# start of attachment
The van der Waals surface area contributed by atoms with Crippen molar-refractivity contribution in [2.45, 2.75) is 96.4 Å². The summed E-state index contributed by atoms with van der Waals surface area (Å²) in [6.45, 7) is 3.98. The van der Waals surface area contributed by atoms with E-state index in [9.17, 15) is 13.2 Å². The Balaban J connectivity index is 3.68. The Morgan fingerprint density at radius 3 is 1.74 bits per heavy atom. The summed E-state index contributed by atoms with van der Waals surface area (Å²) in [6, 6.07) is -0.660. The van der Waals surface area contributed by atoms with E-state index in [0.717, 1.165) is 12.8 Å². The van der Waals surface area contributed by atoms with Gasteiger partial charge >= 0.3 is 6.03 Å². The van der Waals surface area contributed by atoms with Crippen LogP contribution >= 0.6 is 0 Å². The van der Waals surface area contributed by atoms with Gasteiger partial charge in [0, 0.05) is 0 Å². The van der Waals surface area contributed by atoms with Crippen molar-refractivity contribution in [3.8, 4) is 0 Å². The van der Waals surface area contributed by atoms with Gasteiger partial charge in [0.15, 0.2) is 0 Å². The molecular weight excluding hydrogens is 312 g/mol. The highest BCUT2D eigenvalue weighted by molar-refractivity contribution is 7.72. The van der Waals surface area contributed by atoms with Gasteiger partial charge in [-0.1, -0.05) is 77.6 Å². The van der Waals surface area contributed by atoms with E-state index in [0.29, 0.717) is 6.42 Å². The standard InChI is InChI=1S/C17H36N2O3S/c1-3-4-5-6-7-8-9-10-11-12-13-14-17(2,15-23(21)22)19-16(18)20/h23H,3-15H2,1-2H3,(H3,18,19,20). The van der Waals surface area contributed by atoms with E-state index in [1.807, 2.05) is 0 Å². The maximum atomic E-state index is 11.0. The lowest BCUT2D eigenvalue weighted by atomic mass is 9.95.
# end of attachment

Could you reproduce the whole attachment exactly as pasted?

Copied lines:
The van der Waals surface area contributed by atoms with Crippen molar-refractivity contribution in [2.45, 2.75) is 96.4 Å². The summed E-state index contributed by atoms with van der Waals surface area (Å²) in [6.45, 7) is 3.98. The van der Waals surface area contributed by atoms with E-state index in [9.17, 15) is 13.2 Å². The Balaban J connectivity index is 3.68. The Morgan fingerprint density at radius 3 is 1.74 bits per heavy atom. The summed E-state index contributed by atoms with van der Waals surface area (Å²) in [6, 6.07) is -0.660. The van der Waals surface area contributed by atoms with E-state index in [0.717, 1.165) is 12.8 Å². The van der Waals surface area contributed by atoms with Gasteiger partial charge >= 0.3 is 6.03 Å². The van der Waals surface area contributed by atoms with Crippen LogP contribution >= 0.6 is 0 Å². The van der Waals surface area contributed by atoms with Gasteiger partial charge in [0, 0.05) is 0 Å². The van der Waals surface area contributed by atoms with Crippen molar-refractivity contribution in [3.8, 4) is 0 Å². The van der Waals surface area contributed by atoms with Gasteiger partial charge in [0.15, 0.2) is 0 Å². The molecular weight excluding hydrogens is 312 g/mol. The highest BCUT2D eigenvalue weighted by molar-refractivity contribution is 7.72. The van der Waals surface area contributed by atoms with Gasteiger partial charge in [-0.1, -0.05) is 77.6 Å². The van der Waals surface area contributed by atoms with E-state index in [0.29, 0.717) is 6.42 Å². The standard InChI is InChI=1S/C17H36N2O3S/c1-3-4-5-6-7-8-9-10-11-12-13-14-17(2,15-23(21)22)19-16(18)20/h23H,3-15H2,1-2H3,(H3,18,19,20). The van der Waals surface area contributed by atoms with E-state index in [1.807, 2.05) is 0 Å². The maximum atomic E-state index is 11.0. The lowest BCUT2D eigenvalue weighted by atomic mass is 9.95.